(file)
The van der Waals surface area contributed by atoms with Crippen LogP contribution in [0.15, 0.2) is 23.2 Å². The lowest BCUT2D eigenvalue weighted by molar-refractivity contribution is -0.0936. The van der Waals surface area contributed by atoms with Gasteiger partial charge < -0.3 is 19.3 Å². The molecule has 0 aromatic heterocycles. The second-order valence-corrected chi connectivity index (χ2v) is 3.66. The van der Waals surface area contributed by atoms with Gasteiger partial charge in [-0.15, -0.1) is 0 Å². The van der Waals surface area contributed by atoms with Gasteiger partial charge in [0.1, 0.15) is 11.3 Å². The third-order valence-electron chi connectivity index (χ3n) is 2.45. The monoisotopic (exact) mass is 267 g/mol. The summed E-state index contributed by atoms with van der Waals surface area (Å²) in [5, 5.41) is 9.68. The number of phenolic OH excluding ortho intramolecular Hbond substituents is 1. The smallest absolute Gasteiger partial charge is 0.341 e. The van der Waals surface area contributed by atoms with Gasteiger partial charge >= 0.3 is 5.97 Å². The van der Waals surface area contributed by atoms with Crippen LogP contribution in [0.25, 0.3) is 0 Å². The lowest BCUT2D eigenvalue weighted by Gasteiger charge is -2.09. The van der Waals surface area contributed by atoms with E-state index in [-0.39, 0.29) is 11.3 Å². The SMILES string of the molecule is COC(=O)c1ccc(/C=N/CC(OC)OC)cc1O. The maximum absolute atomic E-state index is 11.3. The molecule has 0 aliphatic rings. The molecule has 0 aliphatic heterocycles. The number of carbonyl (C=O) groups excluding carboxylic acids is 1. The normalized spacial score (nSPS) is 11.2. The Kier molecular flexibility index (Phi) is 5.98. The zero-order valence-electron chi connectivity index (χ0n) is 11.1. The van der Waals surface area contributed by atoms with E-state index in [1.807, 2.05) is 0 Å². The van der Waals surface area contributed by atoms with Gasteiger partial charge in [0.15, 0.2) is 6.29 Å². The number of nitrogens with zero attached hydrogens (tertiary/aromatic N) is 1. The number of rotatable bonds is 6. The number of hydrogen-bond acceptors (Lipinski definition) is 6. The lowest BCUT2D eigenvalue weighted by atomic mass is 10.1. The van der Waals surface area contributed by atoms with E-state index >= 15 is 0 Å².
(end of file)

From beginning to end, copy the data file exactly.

The van der Waals surface area contributed by atoms with Crippen LogP contribution in [0.15, 0.2) is 23.2 Å². The lowest BCUT2D eigenvalue weighted by molar-refractivity contribution is -0.0936. The van der Waals surface area contributed by atoms with Gasteiger partial charge < -0.3 is 19.3 Å². The molecule has 0 aromatic heterocycles. The second-order valence-corrected chi connectivity index (χ2v) is 3.66. The van der Waals surface area contributed by atoms with Gasteiger partial charge in [-0.15, -0.1) is 0 Å². The van der Waals surface area contributed by atoms with Gasteiger partial charge in [0.1, 0.15) is 11.3 Å². The third-order valence-electron chi connectivity index (χ3n) is 2.45. The monoisotopic (exact) mass is 267 g/mol. The summed E-state index contributed by atoms with van der Waals surface area (Å²) in [5, 5.41) is 9.68. The number of phenolic OH excluding ortho intramolecular Hbond substituents is 1. The smallest absolute Gasteiger partial charge is 0.341 e. The van der Waals surface area contributed by atoms with Gasteiger partial charge >= 0.3 is 5.97 Å². The van der Waals surface area contributed by atoms with Crippen LogP contribution in [0.25, 0.3) is 0 Å². The lowest BCUT2D eigenvalue weighted by Gasteiger charge is -2.09. The van der Waals surface area contributed by atoms with E-state index in [-0.39, 0.29) is 11.3 Å². The SMILES string of the molecule is COC(=O)c1ccc(/C=N/CC(OC)OC)cc1O. The maximum absolute atomic E-state index is 11.3. The molecule has 0 aliphatic rings. The molecule has 0 aliphatic heterocycles. The number of carbonyl (C=O) groups excluding carboxylic acids is 1. The normalized spacial score (nSPS) is 11.2. The Kier molecular flexibility index (Phi) is 5.98. The zero-order valence-electron chi connectivity index (χ0n) is 11.1. The van der Waals surface area contributed by atoms with E-state index in [1.807, 2.05) is 0 Å². The van der Waals surface area contributed by atoms with Gasteiger partial charge in [0.15, 0.2) is 6.29 Å². The number of nitrogens with zero attached hydrogens (tertiary/aromatic N) is 1. The number of rotatable bonds is 6. The number of hydrogen-bond acceptors (Lipinski definition) is 6. The lowest BCUT2D eigenvalue weighted by atomic mass is 10.1. The van der Waals surface area contributed by atoms with E-state index >= 15 is 0 Å².